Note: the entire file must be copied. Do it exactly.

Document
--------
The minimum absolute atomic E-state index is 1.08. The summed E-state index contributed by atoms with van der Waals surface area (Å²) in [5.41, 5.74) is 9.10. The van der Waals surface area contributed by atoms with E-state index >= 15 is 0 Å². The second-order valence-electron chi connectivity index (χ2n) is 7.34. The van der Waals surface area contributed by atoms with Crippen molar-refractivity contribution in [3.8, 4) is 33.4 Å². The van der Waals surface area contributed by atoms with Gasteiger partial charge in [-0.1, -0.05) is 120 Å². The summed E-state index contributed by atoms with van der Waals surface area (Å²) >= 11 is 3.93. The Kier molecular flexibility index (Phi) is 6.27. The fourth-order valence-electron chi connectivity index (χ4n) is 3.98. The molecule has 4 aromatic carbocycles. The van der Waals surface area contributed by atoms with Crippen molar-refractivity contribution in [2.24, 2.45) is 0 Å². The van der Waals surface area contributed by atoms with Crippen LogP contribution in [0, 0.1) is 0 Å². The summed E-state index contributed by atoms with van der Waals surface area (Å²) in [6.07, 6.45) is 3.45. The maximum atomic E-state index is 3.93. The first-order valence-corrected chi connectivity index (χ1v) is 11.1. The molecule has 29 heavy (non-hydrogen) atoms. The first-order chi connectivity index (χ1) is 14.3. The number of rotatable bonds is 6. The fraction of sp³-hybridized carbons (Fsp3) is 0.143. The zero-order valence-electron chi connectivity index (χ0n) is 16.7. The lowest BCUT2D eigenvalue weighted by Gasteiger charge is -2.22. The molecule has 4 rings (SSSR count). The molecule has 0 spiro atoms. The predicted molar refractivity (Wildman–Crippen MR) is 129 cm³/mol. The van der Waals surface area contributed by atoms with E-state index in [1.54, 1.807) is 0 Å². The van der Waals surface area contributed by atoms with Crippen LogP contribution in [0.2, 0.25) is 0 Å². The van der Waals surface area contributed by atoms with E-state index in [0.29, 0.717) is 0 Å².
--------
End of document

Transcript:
The minimum absolute atomic E-state index is 1.08. The summed E-state index contributed by atoms with van der Waals surface area (Å²) in [5.41, 5.74) is 9.10. The van der Waals surface area contributed by atoms with E-state index >= 15 is 0 Å². The second-order valence-electron chi connectivity index (χ2n) is 7.34. The van der Waals surface area contributed by atoms with Crippen molar-refractivity contribution in [3.8, 4) is 33.4 Å². The van der Waals surface area contributed by atoms with Gasteiger partial charge in [-0.1, -0.05) is 120 Å². The summed E-state index contributed by atoms with van der Waals surface area (Å²) >= 11 is 3.93. The Kier molecular flexibility index (Phi) is 6.27. The fourth-order valence-electron chi connectivity index (χ4n) is 3.98. The molecule has 4 aromatic carbocycles. The van der Waals surface area contributed by atoms with Crippen molar-refractivity contribution in [2.24, 2.45) is 0 Å². The van der Waals surface area contributed by atoms with Crippen LogP contribution in [0, 0.1) is 0 Å². The summed E-state index contributed by atoms with van der Waals surface area (Å²) in [6.07, 6.45) is 3.45. The maximum atomic E-state index is 3.93. The first-order valence-corrected chi connectivity index (χ1v) is 11.1. The molecule has 29 heavy (non-hydrogen) atoms. The first-order chi connectivity index (χ1) is 14.3. The number of rotatable bonds is 6. The fraction of sp³-hybridized carbons (Fsp3) is 0.143. The zero-order valence-electron chi connectivity index (χ0n) is 16.7. The lowest BCUT2D eigenvalue weighted by Gasteiger charge is -2.22. The molecule has 4 rings (SSSR count). The molecule has 0 spiro atoms. The predicted molar refractivity (Wildman–Crippen MR) is 129 cm³/mol. The van der Waals surface area contributed by atoms with E-state index in [1.54, 1.807) is 0 Å². The van der Waals surface area contributed by atoms with Crippen LogP contribution in [0.2, 0.25) is 0 Å². The van der Waals surface area contributed by atoms with E-state index in [0.29, 0.717) is 0 Å².